What’s more, it doesn’t take much to activate a sense of group identity. Social psychologists have run experiments where they’ve asked participants to perform a simple task, such as counting the number of dots on a screen or evaluating a paintings by different artists, and then randomly assigning them to groups but telling the participants that they’ve been assigned based on how they performed on the tasks. The participants are then asked to allocate some type of reward (e.g., money) to either members of their own group or members of another group, and most allocate more rewards to in-group rather than out-group members. This even occurred when the experiment was designed so that participants would walk away with more rewards if they didn’t favor in-group members. What’s interesting is that the participants typically didn’t know one another prior to the experiment, and after they’d been assigned to a group, they didn’t meet other members of their group (e.g., they were all assigned to different rooms). In fact, sometimes their group members were nothing more than a computer program.
Such experiments capture what is known as a minimal group paradigm; that is, they use minimal manipulations in order to trigger identification with a group. Imagine how much stronger one’s loyalty to a group and its members can be when we interact with other group members on a regular basis. Subcultural identity theory has been used to help explain prejudice and discrimination, why some religious groups thrive and others don’t, and the emergence of isolated terrorist cells that identify with groups such as ISIS or al-Qaeda.
An important implication of these studies is that sometimes “winning” becomes more important than choosing a course of action that benefits everyone: that is, not only members of your own group but also members of your opponents. And it isn’t just “winning.” Often it means beating down your opponents, punishing them, like shooting 3’s when you’re leading by 30 with a minute to go or stealing bases in the top of the 9th when you’re winning by 10 runs or more. Most of us have probably witnessed this in some of the organizations we have worked for. An office or department splits into two over one or more issues, and both sides seem more intent on winning than doing what is best. Of course, both sides convince themselves that what they’re doing to win really is what’s best for the organization.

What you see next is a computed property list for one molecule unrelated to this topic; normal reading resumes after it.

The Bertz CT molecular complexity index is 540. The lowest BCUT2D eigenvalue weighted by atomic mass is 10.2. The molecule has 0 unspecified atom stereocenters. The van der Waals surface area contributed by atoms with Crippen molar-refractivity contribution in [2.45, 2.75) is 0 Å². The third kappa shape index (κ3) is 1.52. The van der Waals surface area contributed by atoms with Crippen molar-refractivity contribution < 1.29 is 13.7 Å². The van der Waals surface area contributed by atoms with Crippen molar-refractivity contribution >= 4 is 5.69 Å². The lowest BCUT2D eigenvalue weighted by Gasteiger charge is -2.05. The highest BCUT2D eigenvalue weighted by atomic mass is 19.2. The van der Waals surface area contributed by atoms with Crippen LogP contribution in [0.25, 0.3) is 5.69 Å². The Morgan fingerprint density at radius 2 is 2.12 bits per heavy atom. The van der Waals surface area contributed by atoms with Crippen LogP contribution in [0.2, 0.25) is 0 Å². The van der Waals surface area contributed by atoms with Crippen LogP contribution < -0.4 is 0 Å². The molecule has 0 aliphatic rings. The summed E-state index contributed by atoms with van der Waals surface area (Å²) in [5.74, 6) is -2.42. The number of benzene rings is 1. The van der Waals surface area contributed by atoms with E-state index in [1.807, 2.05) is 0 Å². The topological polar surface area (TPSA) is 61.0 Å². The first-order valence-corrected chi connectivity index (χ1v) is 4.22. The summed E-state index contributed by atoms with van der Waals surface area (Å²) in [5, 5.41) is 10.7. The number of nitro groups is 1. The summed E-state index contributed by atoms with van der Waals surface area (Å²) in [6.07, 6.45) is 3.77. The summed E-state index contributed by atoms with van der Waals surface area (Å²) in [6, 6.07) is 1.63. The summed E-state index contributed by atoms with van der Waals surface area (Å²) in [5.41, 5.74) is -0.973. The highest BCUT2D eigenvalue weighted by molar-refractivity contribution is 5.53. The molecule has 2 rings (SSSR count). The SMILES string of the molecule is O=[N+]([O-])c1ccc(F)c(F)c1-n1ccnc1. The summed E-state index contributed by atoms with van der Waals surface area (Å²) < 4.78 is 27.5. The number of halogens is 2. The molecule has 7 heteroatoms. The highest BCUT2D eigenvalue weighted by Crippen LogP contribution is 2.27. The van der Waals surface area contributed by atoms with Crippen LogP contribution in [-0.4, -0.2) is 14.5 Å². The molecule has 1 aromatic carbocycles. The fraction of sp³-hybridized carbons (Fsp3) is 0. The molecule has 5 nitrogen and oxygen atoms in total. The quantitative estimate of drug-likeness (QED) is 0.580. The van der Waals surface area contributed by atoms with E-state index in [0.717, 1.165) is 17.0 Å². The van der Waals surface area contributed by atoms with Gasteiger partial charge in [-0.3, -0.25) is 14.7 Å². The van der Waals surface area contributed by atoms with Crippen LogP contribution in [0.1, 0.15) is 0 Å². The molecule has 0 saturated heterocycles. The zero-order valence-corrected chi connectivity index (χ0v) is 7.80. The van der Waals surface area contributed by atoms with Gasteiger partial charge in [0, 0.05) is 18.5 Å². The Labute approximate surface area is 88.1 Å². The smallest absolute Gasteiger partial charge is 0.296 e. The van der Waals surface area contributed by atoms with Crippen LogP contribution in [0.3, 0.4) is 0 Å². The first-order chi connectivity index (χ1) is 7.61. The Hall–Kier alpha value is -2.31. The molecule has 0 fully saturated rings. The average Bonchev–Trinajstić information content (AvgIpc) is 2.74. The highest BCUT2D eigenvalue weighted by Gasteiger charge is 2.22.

The importance of “winning” has been highlighted by the political scientist, Lilliana Mason, who draws on social identity theory to help explain the high level of polarization in American society today (“Uncivil Agreement: Social Identity and Political Polarization”). She presents evidence that although Republicans and Democrats are not nearly as far apart on policy issues as many assume they are, both sides (and she means both sides) are far more interested in winning (e.g., politically punishing the other side) than they are in compromising, even if the latter might be better for the nation as a whole. She sees no short-term solution for the current situation although she has hope for the long-term future. That said, I’d be willing to bet that electing less polarizing candidates and not making fun of our opponents would certainly help in the short-term. Whether we (and by “we,” I mean both sides) will do this or not, however, is very uncertain.